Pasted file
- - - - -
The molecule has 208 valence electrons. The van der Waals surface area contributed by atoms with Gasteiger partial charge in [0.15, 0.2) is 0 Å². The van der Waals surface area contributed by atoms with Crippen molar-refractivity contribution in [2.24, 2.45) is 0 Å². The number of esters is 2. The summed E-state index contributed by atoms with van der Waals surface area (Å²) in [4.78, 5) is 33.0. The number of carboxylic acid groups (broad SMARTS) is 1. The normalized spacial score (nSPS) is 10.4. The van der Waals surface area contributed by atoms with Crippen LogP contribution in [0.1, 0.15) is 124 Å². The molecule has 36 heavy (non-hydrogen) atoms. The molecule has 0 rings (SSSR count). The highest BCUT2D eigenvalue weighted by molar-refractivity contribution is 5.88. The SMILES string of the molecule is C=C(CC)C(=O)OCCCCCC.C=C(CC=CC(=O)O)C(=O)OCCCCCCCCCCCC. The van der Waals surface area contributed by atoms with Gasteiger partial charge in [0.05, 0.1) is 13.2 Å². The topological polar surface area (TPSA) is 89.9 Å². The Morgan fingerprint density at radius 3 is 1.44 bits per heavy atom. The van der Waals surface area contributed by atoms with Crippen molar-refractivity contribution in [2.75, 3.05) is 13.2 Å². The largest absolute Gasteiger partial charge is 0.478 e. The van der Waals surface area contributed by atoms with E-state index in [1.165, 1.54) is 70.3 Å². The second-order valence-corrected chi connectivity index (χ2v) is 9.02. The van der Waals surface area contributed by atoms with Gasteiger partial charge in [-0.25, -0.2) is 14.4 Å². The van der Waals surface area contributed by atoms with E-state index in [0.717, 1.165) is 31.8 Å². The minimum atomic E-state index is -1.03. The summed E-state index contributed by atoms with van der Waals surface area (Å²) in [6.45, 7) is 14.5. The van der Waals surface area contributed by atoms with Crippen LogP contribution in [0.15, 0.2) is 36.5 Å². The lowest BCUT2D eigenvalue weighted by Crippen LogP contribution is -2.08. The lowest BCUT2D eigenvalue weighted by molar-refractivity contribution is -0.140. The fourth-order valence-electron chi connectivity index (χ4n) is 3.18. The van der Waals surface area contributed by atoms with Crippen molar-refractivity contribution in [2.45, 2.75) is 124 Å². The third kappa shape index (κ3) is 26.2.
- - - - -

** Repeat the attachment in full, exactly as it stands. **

The molecule has 208 valence electrons. The van der Waals surface area contributed by atoms with Gasteiger partial charge in [0.15, 0.2) is 0 Å². The van der Waals surface area contributed by atoms with Crippen molar-refractivity contribution in [2.24, 2.45) is 0 Å². The number of esters is 2. The summed E-state index contributed by atoms with van der Waals surface area (Å²) in [4.78, 5) is 33.0. The number of carboxylic acid groups (broad SMARTS) is 1. The normalized spacial score (nSPS) is 10.4. The van der Waals surface area contributed by atoms with Crippen LogP contribution in [0.1, 0.15) is 124 Å². The molecule has 36 heavy (non-hydrogen) atoms. The molecule has 0 rings (SSSR count). The highest BCUT2D eigenvalue weighted by molar-refractivity contribution is 5.88. The SMILES string of the molecule is C=C(CC)C(=O)OCCCCCC.C=C(CC=CC(=O)O)C(=O)OCCCCCCCCCCCC. The van der Waals surface area contributed by atoms with Gasteiger partial charge in [0.05, 0.1) is 13.2 Å². The topological polar surface area (TPSA) is 89.9 Å². The Morgan fingerprint density at radius 3 is 1.44 bits per heavy atom. The van der Waals surface area contributed by atoms with Crippen molar-refractivity contribution in [2.75, 3.05) is 13.2 Å². The largest absolute Gasteiger partial charge is 0.478 e. The van der Waals surface area contributed by atoms with E-state index in [1.165, 1.54) is 70.3 Å². The second-order valence-corrected chi connectivity index (χ2v) is 9.02. The van der Waals surface area contributed by atoms with Gasteiger partial charge in [-0.25, -0.2) is 14.4 Å². The van der Waals surface area contributed by atoms with E-state index in [0.717, 1.165) is 31.8 Å². The minimum atomic E-state index is -1.03. The summed E-state index contributed by atoms with van der Waals surface area (Å²) in [6.45, 7) is 14.5. The van der Waals surface area contributed by atoms with Crippen LogP contribution in [0.15, 0.2) is 36.5 Å². The lowest BCUT2D eigenvalue weighted by Crippen LogP contribution is -2.08. The lowest BCUT2D eigenvalue weighted by molar-refractivity contribution is -0.140. The fourth-order valence-electron chi connectivity index (χ4n) is 3.18. The van der Waals surface area contributed by atoms with Crippen molar-refractivity contribution in [2.45, 2.75) is 124 Å². The third kappa shape index (κ3) is 26.2.